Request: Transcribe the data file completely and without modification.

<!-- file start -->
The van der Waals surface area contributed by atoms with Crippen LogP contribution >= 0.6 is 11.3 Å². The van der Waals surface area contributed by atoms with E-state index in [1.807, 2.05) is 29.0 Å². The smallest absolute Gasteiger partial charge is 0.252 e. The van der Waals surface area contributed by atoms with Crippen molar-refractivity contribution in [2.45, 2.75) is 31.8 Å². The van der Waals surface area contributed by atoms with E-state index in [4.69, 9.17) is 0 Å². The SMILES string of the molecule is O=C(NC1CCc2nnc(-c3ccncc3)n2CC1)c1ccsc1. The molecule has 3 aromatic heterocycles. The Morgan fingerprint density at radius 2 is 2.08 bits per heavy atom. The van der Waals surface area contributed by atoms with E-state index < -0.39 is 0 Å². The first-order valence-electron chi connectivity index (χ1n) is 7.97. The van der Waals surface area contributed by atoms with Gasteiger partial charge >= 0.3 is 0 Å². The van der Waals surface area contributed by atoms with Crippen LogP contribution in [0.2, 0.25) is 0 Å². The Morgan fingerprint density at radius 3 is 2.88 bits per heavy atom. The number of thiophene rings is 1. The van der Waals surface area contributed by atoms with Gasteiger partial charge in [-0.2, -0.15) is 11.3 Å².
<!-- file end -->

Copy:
The van der Waals surface area contributed by atoms with Crippen LogP contribution >= 0.6 is 11.3 Å². The van der Waals surface area contributed by atoms with E-state index in [1.807, 2.05) is 29.0 Å². The smallest absolute Gasteiger partial charge is 0.252 e. The van der Waals surface area contributed by atoms with Crippen molar-refractivity contribution in [2.45, 2.75) is 31.8 Å². The van der Waals surface area contributed by atoms with E-state index in [4.69, 9.17) is 0 Å². The SMILES string of the molecule is O=C(NC1CCc2nnc(-c3ccncc3)n2CC1)c1ccsc1. The molecule has 3 aromatic heterocycles. The Morgan fingerprint density at radius 2 is 2.08 bits per heavy atom. The van der Waals surface area contributed by atoms with E-state index < -0.39 is 0 Å². The first-order valence-electron chi connectivity index (χ1n) is 7.97. The van der Waals surface area contributed by atoms with Gasteiger partial charge >= 0.3 is 0 Å². The van der Waals surface area contributed by atoms with Crippen LogP contribution in [0.2, 0.25) is 0 Å². The Morgan fingerprint density at radius 3 is 2.88 bits per heavy atom. The number of thiophene rings is 1. The van der Waals surface area contributed by atoms with Gasteiger partial charge in [-0.2, -0.15) is 11.3 Å².